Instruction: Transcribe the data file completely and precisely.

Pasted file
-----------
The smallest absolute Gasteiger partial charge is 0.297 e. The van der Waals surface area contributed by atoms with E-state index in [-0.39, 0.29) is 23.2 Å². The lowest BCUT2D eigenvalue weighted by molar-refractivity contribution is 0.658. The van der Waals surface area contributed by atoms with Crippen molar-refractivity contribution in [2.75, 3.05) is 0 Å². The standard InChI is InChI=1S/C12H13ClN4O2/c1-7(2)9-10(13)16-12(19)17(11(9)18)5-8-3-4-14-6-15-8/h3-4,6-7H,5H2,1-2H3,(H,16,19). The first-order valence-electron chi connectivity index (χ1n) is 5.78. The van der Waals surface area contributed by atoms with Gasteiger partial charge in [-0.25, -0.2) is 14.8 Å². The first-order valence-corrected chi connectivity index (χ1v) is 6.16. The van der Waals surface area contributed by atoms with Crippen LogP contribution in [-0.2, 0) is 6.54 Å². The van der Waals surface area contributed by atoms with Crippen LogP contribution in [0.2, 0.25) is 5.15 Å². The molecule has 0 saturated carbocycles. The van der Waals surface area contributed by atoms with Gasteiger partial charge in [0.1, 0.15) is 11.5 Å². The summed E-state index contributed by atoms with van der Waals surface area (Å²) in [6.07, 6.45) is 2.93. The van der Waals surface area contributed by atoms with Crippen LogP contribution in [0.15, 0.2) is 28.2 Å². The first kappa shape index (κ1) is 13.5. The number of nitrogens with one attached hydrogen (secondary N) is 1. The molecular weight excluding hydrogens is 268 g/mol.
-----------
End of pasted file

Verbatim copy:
The smallest absolute Gasteiger partial charge is 0.297 e. The van der Waals surface area contributed by atoms with E-state index in [-0.39, 0.29) is 23.2 Å². The lowest BCUT2D eigenvalue weighted by molar-refractivity contribution is 0.658. The van der Waals surface area contributed by atoms with Crippen molar-refractivity contribution in [2.75, 3.05) is 0 Å². The standard InChI is InChI=1S/C12H13ClN4O2/c1-7(2)9-10(13)16-12(19)17(11(9)18)5-8-3-4-14-6-15-8/h3-4,6-7H,5H2,1-2H3,(H,16,19). The first-order valence-electron chi connectivity index (χ1n) is 5.78. The van der Waals surface area contributed by atoms with Gasteiger partial charge in [-0.25, -0.2) is 14.8 Å². The first-order valence-corrected chi connectivity index (χ1v) is 6.16. The van der Waals surface area contributed by atoms with Crippen LogP contribution in [-0.2, 0) is 6.54 Å². The van der Waals surface area contributed by atoms with Crippen LogP contribution in [0.2, 0.25) is 5.15 Å². The molecule has 0 saturated carbocycles. The van der Waals surface area contributed by atoms with Gasteiger partial charge in [0.1, 0.15) is 11.5 Å². The summed E-state index contributed by atoms with van der Waals surface area (Å²) in [6.07, 6.45) is 2.93. The van der Waals surface area contributed by atoms with Crippen LogP contribution in [0.15, 0.2) is 28.2 Å². The first kappa shape index (κ1) is 13.5. The number of nitrogens with one attached hydrogen (secondary N) is 1. The molecular weight excluding hydrogens is 268 g/mol.